Dutch Museum Unveils Once-Hidden Art Collection in New Mirrored Warehouse

By Reuters
Reuters
Reuters
November 6, 2021 Updated: November 6, 2021

ROTTERDAM—Dutch art and design museum Boijmans Van Beuningen on Friday opened a stunning mirrored warehouse called the “Depot” to display the great bulk of its collection normally kept in underground storage, hidden from public view.

While most museums only have the space to show a small part of their overall collection, the Rotterdam art museum has now unveiled 151,000 works of art for the public in an airy, multi-storied, steel and glass building.

View of Depot Boijmans Van Beuningen in Rotterdam
Dutch museum Boijmans Van Beuningen opens its “Depot,” a striking new building to house the parts of its collection normally hidden from public view in Rotterdam, Netherlands, on Nov. 5, 2021. (Piroschka van de Wouw/Reuters)
View of Depot Boijmans Van Beuningen in Rotterdam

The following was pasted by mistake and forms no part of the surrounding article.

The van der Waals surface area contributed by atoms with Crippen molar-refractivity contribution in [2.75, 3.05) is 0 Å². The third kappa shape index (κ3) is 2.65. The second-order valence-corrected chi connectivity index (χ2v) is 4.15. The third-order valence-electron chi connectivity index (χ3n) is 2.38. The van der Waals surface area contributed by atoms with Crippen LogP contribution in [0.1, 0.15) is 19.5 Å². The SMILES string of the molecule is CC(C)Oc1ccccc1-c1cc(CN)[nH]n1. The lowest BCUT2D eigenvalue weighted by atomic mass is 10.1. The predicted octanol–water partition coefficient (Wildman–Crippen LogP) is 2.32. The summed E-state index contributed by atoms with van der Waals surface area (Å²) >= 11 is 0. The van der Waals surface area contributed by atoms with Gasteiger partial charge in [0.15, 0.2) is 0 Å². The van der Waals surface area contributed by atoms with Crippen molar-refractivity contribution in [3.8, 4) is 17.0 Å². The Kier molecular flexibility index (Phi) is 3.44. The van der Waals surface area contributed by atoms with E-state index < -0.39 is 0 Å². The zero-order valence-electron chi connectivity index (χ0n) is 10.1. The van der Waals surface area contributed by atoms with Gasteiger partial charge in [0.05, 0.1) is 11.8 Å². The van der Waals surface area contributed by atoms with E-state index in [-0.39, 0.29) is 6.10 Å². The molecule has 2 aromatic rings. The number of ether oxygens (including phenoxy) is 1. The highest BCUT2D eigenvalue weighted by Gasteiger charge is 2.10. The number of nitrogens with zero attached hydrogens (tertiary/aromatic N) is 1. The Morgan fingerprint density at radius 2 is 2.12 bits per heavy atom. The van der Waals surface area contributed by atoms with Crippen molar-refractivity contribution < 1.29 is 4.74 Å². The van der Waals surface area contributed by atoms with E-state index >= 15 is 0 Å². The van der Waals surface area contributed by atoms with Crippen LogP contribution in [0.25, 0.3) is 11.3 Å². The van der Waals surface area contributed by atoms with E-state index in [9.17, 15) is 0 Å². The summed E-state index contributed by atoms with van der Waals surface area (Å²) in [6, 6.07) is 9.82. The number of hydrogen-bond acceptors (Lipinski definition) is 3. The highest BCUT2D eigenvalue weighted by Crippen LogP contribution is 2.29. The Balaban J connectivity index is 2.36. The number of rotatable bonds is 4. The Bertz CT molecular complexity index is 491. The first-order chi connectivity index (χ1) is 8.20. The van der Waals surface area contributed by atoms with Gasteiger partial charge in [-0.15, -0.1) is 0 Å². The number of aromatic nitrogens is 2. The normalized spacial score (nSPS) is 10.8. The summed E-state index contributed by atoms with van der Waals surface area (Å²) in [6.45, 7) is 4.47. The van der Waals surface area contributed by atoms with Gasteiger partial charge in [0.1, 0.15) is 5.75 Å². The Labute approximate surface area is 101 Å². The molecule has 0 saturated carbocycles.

Dutch museum Boijmans Van Beuningen opens its “Depot,” a striking new building to house the parts of its collection normally hidden from public view in Rotterdam, Netherlands, on Nov. 5, 2021. (Piroschka van de Wouw/Reuters)

Boijmans director Sjarrel Ex told Reuters that art museums typically show just the tip of the iceberg of their collection, meaning a staggering 93 percent of works are never on display.

“There is a moment where the things you [cannot] look at sink into oblivion,” Ex said, adding the new building can accommodate over 60,000 visitors a year on guided tours or following a set walking route.

The depot, which features figurative Dutch art from the early Middle Ages to the 21st century and has one of the world’s most significant collections of drawings, offers a very different experience from the usual curated museums.

“There is no editing in this depot at all,” Ex said, adding that people can explore the warehouse at random according to their own curiosities and glean information about works on a special app or by scanning a QR-code.

Long-running plans to create the public depot got an extra boost in 2013 when flooding threatened the museum’s collection in underground storage. It was decided that the artworks would be safer on view with good security above ground, Ex said.

By Piroschka van de Wouw

Reuters